SYDNEY >> A Japanese national died Monday after a shark tore off his legs while he was surfing off Australia’s east coast, not far from the area where another surfer was mauled by a shark a day earlier, officials said.
The 41-year-old man was sitting on his board waiting for a wave when the shark came up behind him and grabbed the back of the board and the man’s legs in its mouth, said David Wright, mayor of the New South Wales town of Ballina, where the attack occurred. The man’s friends, who had been surfing alongside him, rushed him to shore, where they tried to stop the bleeding with tourniquets and performed CPR.
"But because both legs were gone, he bled to death very quickly," Wright said.
Officials have not released the man’s name, but Wright said he had been living in the area and worked at a local surf shop and as a cleaner at a hotel.
Shelly Beach, the site of the attack, was closed, along with a larger stretch of coastline as officials searched for the shark.
Ballina is just 12 miles south of Seven Mile Beach, where 35-year-old surfer Jabez Reitman was attacked on Sunday.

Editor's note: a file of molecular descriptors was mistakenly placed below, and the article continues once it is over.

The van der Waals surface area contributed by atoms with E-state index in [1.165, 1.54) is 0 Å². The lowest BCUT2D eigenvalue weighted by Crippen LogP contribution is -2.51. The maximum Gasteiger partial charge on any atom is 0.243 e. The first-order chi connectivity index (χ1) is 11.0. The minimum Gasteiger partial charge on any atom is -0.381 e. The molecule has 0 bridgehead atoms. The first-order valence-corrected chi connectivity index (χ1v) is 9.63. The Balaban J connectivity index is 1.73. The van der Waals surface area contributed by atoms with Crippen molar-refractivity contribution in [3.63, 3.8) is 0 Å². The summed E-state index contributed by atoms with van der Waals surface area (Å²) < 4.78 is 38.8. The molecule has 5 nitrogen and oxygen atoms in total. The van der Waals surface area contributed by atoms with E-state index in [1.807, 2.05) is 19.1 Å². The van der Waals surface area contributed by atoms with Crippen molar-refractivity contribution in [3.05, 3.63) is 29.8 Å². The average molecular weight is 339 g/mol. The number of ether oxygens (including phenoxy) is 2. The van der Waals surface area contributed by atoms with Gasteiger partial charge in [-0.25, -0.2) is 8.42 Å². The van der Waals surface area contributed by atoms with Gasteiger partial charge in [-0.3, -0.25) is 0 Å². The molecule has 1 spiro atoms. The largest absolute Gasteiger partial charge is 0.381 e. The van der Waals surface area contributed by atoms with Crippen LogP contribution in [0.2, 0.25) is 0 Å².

"I just freaked out," Reitman told reporters as he was taken from an ambulance at a hospital on Sunday. "I thought it was a dolphin at first until I started feeling and realized it was pretty significant lacerations."
Reitman was surfing off Seven Mile Beach, near the tourist town of Byron Bay, when he was bitten by what he described as a 7-to-10-foot shark.
"I should’ve stayed in bed," he said of his decision to go surfing.
Reitman was later transferred from Byron Bay to Gold Coast University Hospital, which reported his condition as stable.
Wright, the Ballina mayor, said he suspected both attacks were linked, given their similarity and proximity. But he said locals, though somber, were taking the attack in stride.
"It’s just an accident," Wright said.
In September, a 50-year-old swimmer was killed by a shark at Byron Bay.
Sharks are common off Australia’s beaches, but fatal attacks are rare; the country has averaged fewer than two deadly attacks per year in recent decades.